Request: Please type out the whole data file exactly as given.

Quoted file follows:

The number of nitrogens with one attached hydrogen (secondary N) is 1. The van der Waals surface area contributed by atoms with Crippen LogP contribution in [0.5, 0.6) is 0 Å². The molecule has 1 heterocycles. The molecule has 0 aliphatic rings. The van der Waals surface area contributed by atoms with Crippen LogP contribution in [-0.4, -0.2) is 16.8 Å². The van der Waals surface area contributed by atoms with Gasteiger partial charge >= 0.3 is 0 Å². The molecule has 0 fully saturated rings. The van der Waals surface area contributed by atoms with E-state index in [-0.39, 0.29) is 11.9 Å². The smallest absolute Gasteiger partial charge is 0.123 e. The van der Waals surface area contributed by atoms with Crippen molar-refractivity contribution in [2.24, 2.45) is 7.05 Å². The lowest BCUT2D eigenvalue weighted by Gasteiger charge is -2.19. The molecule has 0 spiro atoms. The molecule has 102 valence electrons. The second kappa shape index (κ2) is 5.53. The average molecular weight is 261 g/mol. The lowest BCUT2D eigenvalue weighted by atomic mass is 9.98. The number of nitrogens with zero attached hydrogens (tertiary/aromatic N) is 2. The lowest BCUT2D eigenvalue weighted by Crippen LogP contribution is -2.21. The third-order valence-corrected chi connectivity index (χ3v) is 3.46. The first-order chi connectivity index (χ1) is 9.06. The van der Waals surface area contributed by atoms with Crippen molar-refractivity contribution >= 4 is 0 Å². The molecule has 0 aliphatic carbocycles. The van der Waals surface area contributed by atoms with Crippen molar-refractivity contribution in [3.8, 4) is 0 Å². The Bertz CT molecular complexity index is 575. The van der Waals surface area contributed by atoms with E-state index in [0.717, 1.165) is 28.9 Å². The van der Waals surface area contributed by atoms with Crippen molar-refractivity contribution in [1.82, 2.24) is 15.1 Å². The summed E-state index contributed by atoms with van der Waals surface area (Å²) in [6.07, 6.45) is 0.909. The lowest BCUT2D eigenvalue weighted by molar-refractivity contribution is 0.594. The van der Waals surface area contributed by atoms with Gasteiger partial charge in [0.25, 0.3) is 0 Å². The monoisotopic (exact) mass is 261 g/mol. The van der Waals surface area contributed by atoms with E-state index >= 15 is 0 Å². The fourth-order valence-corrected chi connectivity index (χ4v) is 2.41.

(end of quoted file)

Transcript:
The number of nitrogens with one attached hydrogen (secondary N) is 1. The van der Waals surface area contributed by atoms with Crippen LogP contribution in [0.5, 0.6) is 0 Å². The molecule has 1 heterocycles. The molecule has 0 aliphatic rings. The van der Waals surface area contributed by atoms with Crippen LogP contribution in [-0.4, -0.2) is 16.8 Å². The van der Waals surface area contributed by atoms with Gasteiger partial charge >= 0.3 is 0 Å². The molecule has 0 fully saturated rings. The van der Waals surface area contributed by atoms with E-state index in [-0.39, 0.29) is 11.9 Å². The smallest absolute Gasteiger partial charge is 0.123 e. The van der Waals surface area contributed by atoms with Crippen molar-refractivity contribution in [2.24, 2.45) is 7.05 Å². The lowest BCUT2D eigenvalue weighted by Gasteiger charge is -2.19. The molecule has 0 spiro atoms. The molecule has 102 valence electrons. The second kappa shape index (κ2) is 5.53. The average molecular weight is 261 g/mol. The lowest BCUT2D eigenvalue weighted by atomic mass is 9.98. The number of nitrogens with zero attached hydrogens (tertiary/aromatic N) is 2. The lowest BCUT2D eigenvalue weighted by Crippen LogP contribution is -2.21. The third-order valence-corrected chi connectivity index (χ3v) is 3.46. The first-order chi connectivity index (χ1) is 9.06. The van der Waals surface area contributed by atoms with Crippen molar-refractivity contribution >= 4 is 0 Å². The molecule has 0 aliphatic carbocycles. The van der Waals surface area contributed by atoms with Crippen molar-refractivity contribution in [3.8, 4) is 0 Å². The Bertz CT molecular complexity index is 575. The van der Waals surface area contributed by atoms with E-state index in [0.717, 1.165) is 28.9 Å². The van der Waals surface area contributed by atoms with Crippen molar-refractivity contribution in [1.82, 2.24) is 15.1 Å². The summed E-state index contributed by atoms with van der Waals surface area (Å²) in [6.07, 6.45) is 0.909. The lowest BCUT2D eigenvalue weighted by molar-refractivity contribution is 0.594. The van der Waals surface area contributed by atoms with Gasteiger partial charge in [0.25, 0.3) is 0 Å². The monoisotopic (exact) mass is 261 g/mol. The van der Waals surface area contributed by atoms with E-state index >= 15 is 0 Å². The fourth-order valence-corrected chi connectivity index (χ4v) is 2.41.